Setting boundaries sounds easy doesn’t it?

Simply learning to say no in order to prevent that downhill slide into exhaustion.

But how many of us are actually able to set boundaries without feeling guilty or without adding an underlying tone of resentment into the mix?

The problem is we often leave it too long. Give too much. Turn a blind eye and ignore our inner voice that say’s “I need to change this”.

By the time we reach the place when we feel we we need to set boundaries we have already arrived at a place of emotional reactivity, resentment and depletion.

Not a great starting point for a ‘boundary conversation”

It takes practice to set boundaries in an open hearted way without guilt, without shame and definitely without resentment. So let’s get clear with some simple steps to help you do just that.

1- Press pause.

Pressing pause calms the brain’s reactive stress zone and helps give you the space needed for your emotional brain calm down.

Pressing pause might sound like “Can I press pause on this conversation and get back to you tomorrow morning on this?

Pressing pause might feel like “I can sense my heart racing, I am feeling flushed and my mind is reminding me of all the scenario’s you have done the wrong thing by me. I am going to close the door, go for a walk, breathe until this feeling has the chance to diffuse. Then I will come at it with a clear mind”

2- Get curious.

When we feel that our boundaries have been stepped on by others, it can be easy to react quickly with judgement assuming the worst in others.

This is often not the case. Simply pressing pause and then asking yourself some valid questions can help the calm objective centre in your brain catch up. It means you are more likely to come to a boundary conversation from a place of calm.

Ask yourself the questions am I seeing all sides? Can I see the big picture? Do I really have the story right?

3- Get clear on your values.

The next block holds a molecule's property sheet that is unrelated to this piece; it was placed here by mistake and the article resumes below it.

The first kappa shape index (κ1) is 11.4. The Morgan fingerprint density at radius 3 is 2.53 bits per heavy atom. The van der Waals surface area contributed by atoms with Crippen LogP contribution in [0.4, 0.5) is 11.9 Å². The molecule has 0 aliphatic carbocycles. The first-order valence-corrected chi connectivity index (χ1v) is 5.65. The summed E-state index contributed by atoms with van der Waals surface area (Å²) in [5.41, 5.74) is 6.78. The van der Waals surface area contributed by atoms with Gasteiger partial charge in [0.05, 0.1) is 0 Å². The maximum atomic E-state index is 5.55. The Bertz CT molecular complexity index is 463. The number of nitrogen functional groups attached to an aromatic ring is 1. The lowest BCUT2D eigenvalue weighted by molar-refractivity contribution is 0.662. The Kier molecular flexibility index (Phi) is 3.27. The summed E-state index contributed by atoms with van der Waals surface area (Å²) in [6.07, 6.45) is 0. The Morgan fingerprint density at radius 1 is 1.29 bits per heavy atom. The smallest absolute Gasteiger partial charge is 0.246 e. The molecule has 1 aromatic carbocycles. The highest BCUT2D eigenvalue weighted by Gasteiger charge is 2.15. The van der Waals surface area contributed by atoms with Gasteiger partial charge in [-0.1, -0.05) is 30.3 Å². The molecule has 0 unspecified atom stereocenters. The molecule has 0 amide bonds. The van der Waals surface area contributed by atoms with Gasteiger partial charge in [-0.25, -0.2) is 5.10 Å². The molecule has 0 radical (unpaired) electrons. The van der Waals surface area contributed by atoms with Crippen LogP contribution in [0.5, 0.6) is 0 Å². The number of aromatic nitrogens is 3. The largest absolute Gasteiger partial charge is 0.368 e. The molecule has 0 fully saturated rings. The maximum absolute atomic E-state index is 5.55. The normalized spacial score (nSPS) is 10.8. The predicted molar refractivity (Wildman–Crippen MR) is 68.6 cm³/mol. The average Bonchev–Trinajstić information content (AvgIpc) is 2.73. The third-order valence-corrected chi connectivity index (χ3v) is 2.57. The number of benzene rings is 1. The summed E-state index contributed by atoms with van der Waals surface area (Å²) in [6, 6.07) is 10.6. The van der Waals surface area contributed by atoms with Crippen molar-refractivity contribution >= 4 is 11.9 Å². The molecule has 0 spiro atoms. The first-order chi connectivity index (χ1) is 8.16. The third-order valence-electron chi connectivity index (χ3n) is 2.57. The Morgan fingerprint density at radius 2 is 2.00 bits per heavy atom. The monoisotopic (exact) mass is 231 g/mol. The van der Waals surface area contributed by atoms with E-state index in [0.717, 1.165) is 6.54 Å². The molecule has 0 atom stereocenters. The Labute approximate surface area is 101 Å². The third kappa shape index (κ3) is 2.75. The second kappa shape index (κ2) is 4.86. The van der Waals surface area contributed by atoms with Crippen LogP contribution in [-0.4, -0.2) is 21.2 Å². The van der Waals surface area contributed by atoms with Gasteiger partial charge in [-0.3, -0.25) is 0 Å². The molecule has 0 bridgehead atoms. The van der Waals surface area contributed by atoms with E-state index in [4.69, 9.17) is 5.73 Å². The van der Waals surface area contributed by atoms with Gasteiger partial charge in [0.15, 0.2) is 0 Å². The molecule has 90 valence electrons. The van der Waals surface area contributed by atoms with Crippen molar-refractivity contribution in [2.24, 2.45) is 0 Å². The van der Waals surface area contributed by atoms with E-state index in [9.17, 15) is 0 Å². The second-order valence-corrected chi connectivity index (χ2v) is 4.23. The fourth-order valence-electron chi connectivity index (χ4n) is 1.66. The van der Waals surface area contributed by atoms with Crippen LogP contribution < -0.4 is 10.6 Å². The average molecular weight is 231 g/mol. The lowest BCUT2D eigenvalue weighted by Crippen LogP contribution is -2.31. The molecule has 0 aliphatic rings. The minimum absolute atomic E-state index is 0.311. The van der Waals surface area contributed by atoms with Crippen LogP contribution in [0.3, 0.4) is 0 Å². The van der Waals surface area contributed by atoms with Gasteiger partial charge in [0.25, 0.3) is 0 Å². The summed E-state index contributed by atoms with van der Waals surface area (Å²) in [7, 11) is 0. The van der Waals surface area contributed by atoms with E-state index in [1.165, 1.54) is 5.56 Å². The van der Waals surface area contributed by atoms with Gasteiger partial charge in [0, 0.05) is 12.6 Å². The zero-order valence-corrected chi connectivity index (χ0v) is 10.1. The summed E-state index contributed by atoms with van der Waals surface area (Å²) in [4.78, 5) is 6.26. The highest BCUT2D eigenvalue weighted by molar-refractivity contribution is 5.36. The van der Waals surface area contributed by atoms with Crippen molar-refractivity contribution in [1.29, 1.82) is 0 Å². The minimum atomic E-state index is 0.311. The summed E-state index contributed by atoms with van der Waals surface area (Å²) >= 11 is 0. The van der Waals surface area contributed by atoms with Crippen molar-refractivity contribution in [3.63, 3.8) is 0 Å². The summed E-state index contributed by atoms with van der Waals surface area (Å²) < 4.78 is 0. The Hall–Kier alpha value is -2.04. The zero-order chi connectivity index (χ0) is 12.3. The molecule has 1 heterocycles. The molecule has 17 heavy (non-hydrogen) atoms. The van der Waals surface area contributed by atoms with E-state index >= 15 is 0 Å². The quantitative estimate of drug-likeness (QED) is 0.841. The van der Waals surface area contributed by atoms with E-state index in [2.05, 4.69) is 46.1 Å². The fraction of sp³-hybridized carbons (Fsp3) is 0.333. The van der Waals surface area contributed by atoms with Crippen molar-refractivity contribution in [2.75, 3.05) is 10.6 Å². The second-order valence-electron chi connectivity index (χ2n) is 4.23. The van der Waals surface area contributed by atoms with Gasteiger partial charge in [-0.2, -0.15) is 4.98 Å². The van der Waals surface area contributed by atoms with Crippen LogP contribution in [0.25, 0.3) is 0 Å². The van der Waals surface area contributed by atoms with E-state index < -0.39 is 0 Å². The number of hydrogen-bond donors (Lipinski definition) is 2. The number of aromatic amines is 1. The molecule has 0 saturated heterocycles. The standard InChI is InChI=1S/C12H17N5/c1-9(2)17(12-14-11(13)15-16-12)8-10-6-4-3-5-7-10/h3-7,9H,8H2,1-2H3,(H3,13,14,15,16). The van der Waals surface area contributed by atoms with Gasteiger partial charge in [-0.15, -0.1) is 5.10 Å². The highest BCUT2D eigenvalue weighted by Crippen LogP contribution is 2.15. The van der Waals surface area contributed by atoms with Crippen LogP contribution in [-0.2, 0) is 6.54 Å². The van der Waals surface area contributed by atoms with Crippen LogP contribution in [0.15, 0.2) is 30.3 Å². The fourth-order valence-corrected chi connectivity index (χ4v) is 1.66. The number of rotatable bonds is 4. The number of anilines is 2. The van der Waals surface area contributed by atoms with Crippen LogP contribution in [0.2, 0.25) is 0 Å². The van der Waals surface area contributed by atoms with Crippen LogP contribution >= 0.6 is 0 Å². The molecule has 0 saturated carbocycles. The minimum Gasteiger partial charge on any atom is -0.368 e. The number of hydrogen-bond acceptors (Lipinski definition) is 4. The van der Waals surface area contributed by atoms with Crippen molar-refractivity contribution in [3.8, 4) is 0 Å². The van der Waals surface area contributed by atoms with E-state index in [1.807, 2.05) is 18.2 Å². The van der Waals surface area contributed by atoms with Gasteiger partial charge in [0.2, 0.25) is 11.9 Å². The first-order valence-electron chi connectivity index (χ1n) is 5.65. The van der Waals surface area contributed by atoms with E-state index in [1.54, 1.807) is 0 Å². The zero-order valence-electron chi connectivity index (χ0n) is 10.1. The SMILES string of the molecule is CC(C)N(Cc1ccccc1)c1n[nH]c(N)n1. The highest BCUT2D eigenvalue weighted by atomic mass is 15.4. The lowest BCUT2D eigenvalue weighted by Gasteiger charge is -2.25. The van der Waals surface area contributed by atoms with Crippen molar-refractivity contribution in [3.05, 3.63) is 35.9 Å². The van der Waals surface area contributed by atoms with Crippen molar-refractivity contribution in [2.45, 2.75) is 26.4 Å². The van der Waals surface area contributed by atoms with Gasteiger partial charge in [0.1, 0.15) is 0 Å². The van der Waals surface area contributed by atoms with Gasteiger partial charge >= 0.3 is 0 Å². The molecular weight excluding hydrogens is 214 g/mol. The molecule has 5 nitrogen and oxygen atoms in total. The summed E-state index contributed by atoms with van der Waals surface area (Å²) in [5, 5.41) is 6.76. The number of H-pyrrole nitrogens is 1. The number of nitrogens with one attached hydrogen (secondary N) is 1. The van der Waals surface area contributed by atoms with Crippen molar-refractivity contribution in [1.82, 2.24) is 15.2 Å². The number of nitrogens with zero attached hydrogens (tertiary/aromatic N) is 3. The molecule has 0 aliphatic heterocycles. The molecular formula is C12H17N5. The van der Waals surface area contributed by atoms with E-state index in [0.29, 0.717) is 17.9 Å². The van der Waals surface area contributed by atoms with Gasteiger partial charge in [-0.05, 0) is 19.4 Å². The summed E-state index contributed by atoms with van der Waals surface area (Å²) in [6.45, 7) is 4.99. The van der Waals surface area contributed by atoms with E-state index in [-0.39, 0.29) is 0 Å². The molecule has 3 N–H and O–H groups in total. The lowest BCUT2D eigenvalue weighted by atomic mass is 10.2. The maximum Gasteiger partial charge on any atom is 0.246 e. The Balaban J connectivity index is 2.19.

Being clear on what you value means you are more able to sit out a clear boundary line. A place where you need to consistently live.

Your values can fall into key values areas (such as your health or family, your social connections or influence, your career or business, spirituality or creativity).

Your values can also fall under the banner of value traits (such as honesty, integrity, kindness, generosity, team work, freedom or charity).

Like to learn more about values and how to find your values? Tune in here.

4- Start a conversation with an open heart. A Soft front AND strong back.

Open hearted conversations acknowledge mutual challenges and understanding.

Opening with “I agree this has been a stressful period for us”. Or “I understand the challenges that we have been navigating”. This can help our brains operate from a place of togetherness in finding a solution, rather than you versus me.

From there you are then able to start to outline your boundaries which will include what’s okay and what’s not okay, the consequences if things don’t change and what is unsustainable for you. This might sound like:

“I agree this is been a stressful period and appreciate that you are doing your best. It’s okay that (insert acceptable behaviour/experiences). But what’s not okay for me is this (insert unacceptable behaviour/experiences).

If this continues this is not sustainable for me. I need us to work together as a team with you and I need you to (insert desired boundary change). If this is not possible we need to (insert outcome/part ways). “

Be prepared for that person to also state some of their own boundaries and needs. Be open to what you can give, and clear with what you can’t.

I hope this step by step guide helps you. Your can read more on setting healthy boundaries in Brene’ Browns amazing book “Rising Strong”.

Like to learn more about Niky’s Rise UP retreats and online program to help YOU build resilience? Find out more here

Tune into the Synergy Women Podcast to learn more tips for your body, mind and heart health! Subscribe here!